POWERFUL IMAGES THAT “PENETRATE TO THE HEART OF JEWISH LIFE… WHICH HISTORY MADE TRAGICALLY REMOTE”
ABRAMOVITCH, Raphael, editor. The Vanished World. New York: Forward Association, 1947. Thick oblong quarto, original red cloth with mounted woodcut illustration.
First edition of this evocative glimpse into the world of Eastern European Jews, with 530 black-and-white photogravures, including over 145 images by photojournalist Roman Vishniac that capture “the heart of Jewish life” (New York Times).
“Following WWII, as the full horror of the Holocaust became known, Jewish organizations published photobooks, both to record what the Nazis had done and to give a sense of what had been lost. The Vanished World, published by the Forward Association in New York, is a collection of documentary photographs recording the Eastern European Jewish communities that the Nazis (and others, let it be said), tried so systematically to eradicate… Divided into two sections, one showing life in the city and shtetl, the other concentrating on the people themselves… The Vanished World is a superb, if forlorn, collection” (Parr & Badger II:214). This exceptional photobook of 530 photogravures, accompanied by text in Yiddish and English, includes over 145 images by renowned photographer Roman Vishniac, whose travels across Eastern Europe produced images that quietly “penetrate to the heart of Jewish life… which history has made tragically remote” (New York Times).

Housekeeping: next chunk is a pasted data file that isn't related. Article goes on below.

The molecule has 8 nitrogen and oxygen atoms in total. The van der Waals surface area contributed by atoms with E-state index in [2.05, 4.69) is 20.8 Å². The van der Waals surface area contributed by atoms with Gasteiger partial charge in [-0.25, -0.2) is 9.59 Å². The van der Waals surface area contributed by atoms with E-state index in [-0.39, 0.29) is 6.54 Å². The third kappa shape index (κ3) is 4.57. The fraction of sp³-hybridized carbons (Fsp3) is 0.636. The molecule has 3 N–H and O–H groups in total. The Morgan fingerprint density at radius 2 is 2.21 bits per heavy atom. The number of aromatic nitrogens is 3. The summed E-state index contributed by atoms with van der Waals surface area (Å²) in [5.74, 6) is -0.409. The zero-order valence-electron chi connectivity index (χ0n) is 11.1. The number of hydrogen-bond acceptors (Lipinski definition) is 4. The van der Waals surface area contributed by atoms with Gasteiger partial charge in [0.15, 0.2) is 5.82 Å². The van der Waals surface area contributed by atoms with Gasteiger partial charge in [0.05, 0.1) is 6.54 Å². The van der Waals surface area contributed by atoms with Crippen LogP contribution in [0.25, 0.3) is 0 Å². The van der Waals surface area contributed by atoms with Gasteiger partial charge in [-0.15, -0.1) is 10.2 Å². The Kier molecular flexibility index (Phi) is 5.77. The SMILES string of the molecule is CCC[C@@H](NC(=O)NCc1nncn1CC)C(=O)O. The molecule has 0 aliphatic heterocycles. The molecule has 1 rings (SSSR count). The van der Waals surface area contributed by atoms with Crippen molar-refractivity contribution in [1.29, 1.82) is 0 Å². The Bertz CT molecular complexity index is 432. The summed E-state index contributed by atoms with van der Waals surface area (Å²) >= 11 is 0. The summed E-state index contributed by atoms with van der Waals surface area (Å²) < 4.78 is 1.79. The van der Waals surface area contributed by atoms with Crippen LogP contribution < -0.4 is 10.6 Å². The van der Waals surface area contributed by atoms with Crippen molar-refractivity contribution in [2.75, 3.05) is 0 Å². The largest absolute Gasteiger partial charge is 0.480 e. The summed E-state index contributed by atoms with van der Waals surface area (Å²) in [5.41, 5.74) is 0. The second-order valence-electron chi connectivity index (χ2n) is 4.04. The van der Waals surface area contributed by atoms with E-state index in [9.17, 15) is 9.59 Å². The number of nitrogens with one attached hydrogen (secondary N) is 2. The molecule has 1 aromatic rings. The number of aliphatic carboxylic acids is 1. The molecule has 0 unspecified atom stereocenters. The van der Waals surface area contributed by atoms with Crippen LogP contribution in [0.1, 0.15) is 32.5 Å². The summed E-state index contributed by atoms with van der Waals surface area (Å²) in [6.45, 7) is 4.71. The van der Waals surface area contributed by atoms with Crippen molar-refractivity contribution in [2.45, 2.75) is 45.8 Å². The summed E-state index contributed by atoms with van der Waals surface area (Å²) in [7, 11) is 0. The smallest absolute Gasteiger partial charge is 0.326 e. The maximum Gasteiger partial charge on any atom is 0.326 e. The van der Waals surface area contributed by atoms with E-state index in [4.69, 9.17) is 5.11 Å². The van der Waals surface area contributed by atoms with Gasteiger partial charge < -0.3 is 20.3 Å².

Additional photographs from Alter Kacyzne, who was murdered by Nazi sympathizers in 1941, and Menahem Kipnis, noted Yiddish folklorist. Edited by Raphael Abramovitch, who became a chief contributor to the Jewish Daily Forward after his escape to America in 1940 (Encyclopaedia Judaica). With three tipped-in full-page maps, highlighted in red, of Eastern Europe and Warsaw. As issued without dust jacket. From the library of Daniel Berley, long associated with New York’s prestigious Lee Witkin Gallery, whose 1969 opening ushered in “the modern era of photographic collecting” (Parr & Badger II:11). Owner inkstamps.
Images quite fresh and bright, text block expertly reinforced; light soiling to original cloth. A highly desirable, near-fine copy.